The Book of Ashburton - Pictorial History of a Dartmoor Stannary Town, by Pete Webb and Stuart Hands

The Book of Ashburton - Pictorial History of a Dartmoor Stannary Town, by Pete Webb and Stuart Hands
Published by Halsgrove in 2012, 160 pages. Large A4 size Hardback with Dust Jacket (N7687)
Brand New Book
First published in 2004 and quickly sold out, this new edition of The Book of Ashburton , published to coincide with the Diamond Jubilee, brings the story of the community fully up to date. A new section highlights what has happened since the book was first issued, such as the new Police Station, and new images capture how the Jubilee was celebrated. The underlying sense of community and the pride in Ashburton’s history remain unchanged. This unique publication is a vital record of the history and inhabitants of the ancient parish of Ashburton, presented in a single volume for all to treasure.

Ashburton is an ancient town, steeped in history and proud of its traditions, and it is easy to see why it developed and grew. The nearby river powered many mills, whilst Dartmoor was rich in tin and wool; and, being midway between Plymouth and Exeter, the settlement made an ideal stopping-point on the coach road.

One of Dartmoor’s four stannary towns, boasting a market and a strong farming tradition, Ashburton moreover enjoyed a wealthy merchant population which gave the town its rich architectural heritage. Retaining its ancient courts despite the Acts of the 1890s and 1974, Ashburton is also unique in Britain in retaining the office of Portreeve as head of the Court Leet and Baron Jury. And even as a modern centre, it still retains a charm and character loved by visitors and residents alike.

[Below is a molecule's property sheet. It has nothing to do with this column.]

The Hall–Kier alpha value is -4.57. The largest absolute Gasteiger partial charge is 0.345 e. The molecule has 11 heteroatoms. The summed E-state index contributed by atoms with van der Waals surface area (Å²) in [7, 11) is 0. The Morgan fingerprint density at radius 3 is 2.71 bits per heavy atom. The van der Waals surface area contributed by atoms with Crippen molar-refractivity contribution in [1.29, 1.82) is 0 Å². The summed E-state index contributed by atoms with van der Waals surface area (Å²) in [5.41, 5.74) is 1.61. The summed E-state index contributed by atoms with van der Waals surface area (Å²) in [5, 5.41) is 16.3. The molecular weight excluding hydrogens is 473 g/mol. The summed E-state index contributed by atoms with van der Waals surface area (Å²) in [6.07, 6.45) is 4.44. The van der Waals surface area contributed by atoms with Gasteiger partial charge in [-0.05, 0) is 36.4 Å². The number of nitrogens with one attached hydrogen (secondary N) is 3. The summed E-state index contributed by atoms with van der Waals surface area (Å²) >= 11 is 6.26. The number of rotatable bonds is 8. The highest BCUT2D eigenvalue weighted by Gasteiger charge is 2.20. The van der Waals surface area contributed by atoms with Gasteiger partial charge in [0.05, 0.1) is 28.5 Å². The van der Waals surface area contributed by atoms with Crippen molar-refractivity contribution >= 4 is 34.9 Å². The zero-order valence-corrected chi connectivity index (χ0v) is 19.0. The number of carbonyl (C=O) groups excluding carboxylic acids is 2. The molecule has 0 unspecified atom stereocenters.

The last 130 years have been a period of unprecedented change for Ashburton. The railway, people, shops, and much more have come and gone. Local authors Stuart Hands and Pete Webb worked closely with the community to assemble The Book of Ashburton. Just one of the many contributors to provide a unique local viewpoint to the project was Eileen Egbeare. Having served as one of the very few lady Portreeves, Eileen’s wealth of historic knowledge relating to the town, and her memories of Ashburton’s inhabitants past and present were an invaluable help in putting names to faces down through the years.